A look ahead: What’s in store for Enterprise IT in 2016?

By Sean McAvan, managing director, NaviSite Europe.

Although we don’t have a crystal ball that we can look into to make definitive predictions, there are some trends emerging that we see shaping enterprise IT in 2016. With over two-thirds of IT departments set to increase their operational IT budgets in 2016,[1] it does not look like the importance of IT in driving business goals will diminish anytime soon. The question really lies in how this will happen over the next year.

This time last year, we predicted several trends for 2015 that have since been realised. We predicted that we would see the normalisation of “anytime, anywhere working”, which has become much more popular in the UK as enterprises try to become more mobile. We also predicted that cloud technology would become even more mainstream, and we saw cloud adoption in the UK soar past 84 per cent in May[2]. Additionally, as we predicted, we have seen an increased dependency on IT to help drive business transformation as businesses look for new ways to gain competitive advantage in an increasingly competitive, globalised world. So what does 2016 hold?

·Security will evolve

As we’ve seen over the past 18 months, the nature of cybersecurity threats have changed in fundamental ways.Perimeter based security is no longer sufficient – if it ever was in the first place. More than ever, a deep, granular, distributed security model will be needed.Advances in software defined networking combined with other non-traditional approaches (think beyond IP and port ACLs!) will be what enables IT to keep pace with evolving threats and keep their business’ data safe.

·Private cloud will be back

Early adopters of public cloud will re-evaluate the commercial fit of private cloud – and late adopters may move directly to private cloud due to regulations and compliance needs.Cloud economics are compelling for a wide variety of use cases, but a CAPEX investment supporting a stable, long term application base often makes sense.In addition, many regulatory bodies regularly lag behind in innovation, and private cloud often addresses compliance obligations while still providing many of the benefits of public cloud.However, this resurgence is likely to be short lived as regulatory bodies catch up, applications evolve, and more flexible pricing models for public cloud prevail.

·Businesses will evolve using IT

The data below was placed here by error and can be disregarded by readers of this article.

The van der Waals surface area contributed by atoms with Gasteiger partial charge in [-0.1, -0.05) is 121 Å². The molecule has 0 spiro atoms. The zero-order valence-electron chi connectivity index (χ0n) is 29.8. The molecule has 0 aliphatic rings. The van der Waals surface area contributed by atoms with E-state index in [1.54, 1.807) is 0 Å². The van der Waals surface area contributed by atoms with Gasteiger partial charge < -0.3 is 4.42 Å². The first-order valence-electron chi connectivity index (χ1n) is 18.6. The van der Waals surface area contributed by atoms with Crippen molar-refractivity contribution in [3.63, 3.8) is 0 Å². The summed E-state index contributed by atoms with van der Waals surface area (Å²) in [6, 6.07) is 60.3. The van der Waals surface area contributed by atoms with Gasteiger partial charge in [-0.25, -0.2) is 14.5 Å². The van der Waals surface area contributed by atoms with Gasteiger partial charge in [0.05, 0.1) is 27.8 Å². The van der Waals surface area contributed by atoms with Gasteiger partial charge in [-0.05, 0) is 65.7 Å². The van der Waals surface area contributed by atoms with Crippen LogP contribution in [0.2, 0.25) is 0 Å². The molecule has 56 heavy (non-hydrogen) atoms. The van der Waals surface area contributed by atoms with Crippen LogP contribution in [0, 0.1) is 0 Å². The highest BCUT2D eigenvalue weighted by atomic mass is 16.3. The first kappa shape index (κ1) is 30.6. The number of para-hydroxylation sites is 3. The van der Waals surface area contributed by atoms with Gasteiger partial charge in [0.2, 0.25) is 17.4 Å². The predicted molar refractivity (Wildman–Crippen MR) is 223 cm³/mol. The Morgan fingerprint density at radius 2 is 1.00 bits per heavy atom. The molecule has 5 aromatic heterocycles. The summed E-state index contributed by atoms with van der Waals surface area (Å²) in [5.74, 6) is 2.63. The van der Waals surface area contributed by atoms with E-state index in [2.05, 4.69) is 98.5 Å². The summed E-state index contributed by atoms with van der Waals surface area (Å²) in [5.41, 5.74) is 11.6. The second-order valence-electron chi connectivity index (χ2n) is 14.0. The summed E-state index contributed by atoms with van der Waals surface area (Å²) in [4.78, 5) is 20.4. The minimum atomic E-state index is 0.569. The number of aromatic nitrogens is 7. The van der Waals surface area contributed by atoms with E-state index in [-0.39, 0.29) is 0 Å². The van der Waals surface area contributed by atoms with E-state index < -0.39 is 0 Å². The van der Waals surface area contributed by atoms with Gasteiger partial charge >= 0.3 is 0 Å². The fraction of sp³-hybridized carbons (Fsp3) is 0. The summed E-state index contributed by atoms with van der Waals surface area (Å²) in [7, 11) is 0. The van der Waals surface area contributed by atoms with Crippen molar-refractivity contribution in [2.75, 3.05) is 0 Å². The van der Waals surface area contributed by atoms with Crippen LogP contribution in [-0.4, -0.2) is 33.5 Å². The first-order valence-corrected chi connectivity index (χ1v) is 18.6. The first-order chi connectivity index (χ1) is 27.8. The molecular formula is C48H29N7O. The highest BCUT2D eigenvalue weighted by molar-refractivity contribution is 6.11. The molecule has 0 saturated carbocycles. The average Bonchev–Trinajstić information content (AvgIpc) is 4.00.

Businesses across all industries will need to examine their untapped data assets to drive the next wave of innovation and competition. In recent years, disruptive technologies have changed the potential of businesses of all sizes and businesses will continue to look for ways that technology can give them a competitive edge in 2016. In 2016 there will be those that will effectively leverage data assets to drive unprecedented levels of competition within each industry in 2016. It will no longer be sufficient “just” to be the best in the industry.

·A lack of developers will constrain hyper scale cloud

There is already a shortage of developers with the skills required to truly capitalise on the value of hyper scale cloud. Indeed, many “born in cloud” applications are really just traditional designs deployed to the cloud.Applications, even newly developed ones, often rely on the infrastructure layer to provide resilience.The next generation of applications engineered to provide resilience at the application layer – i.e. those that can tolerate infrastructure failure – will suffer until there are enough developers with the skills to build them on a wide commercial scale. This shortage is unlikely to end in 2016, as it is long term problem that will require one or more higher education cycles to fully resolve.

In 2016, these innovations are likely to involve leverage of data assets, security, data storage and much more.As we move into 2016, it’s clear that businesses will continue to look to their IT teams for innovations that allow them to remain competitive, both for developing new business solutions and meeting existing challenges.

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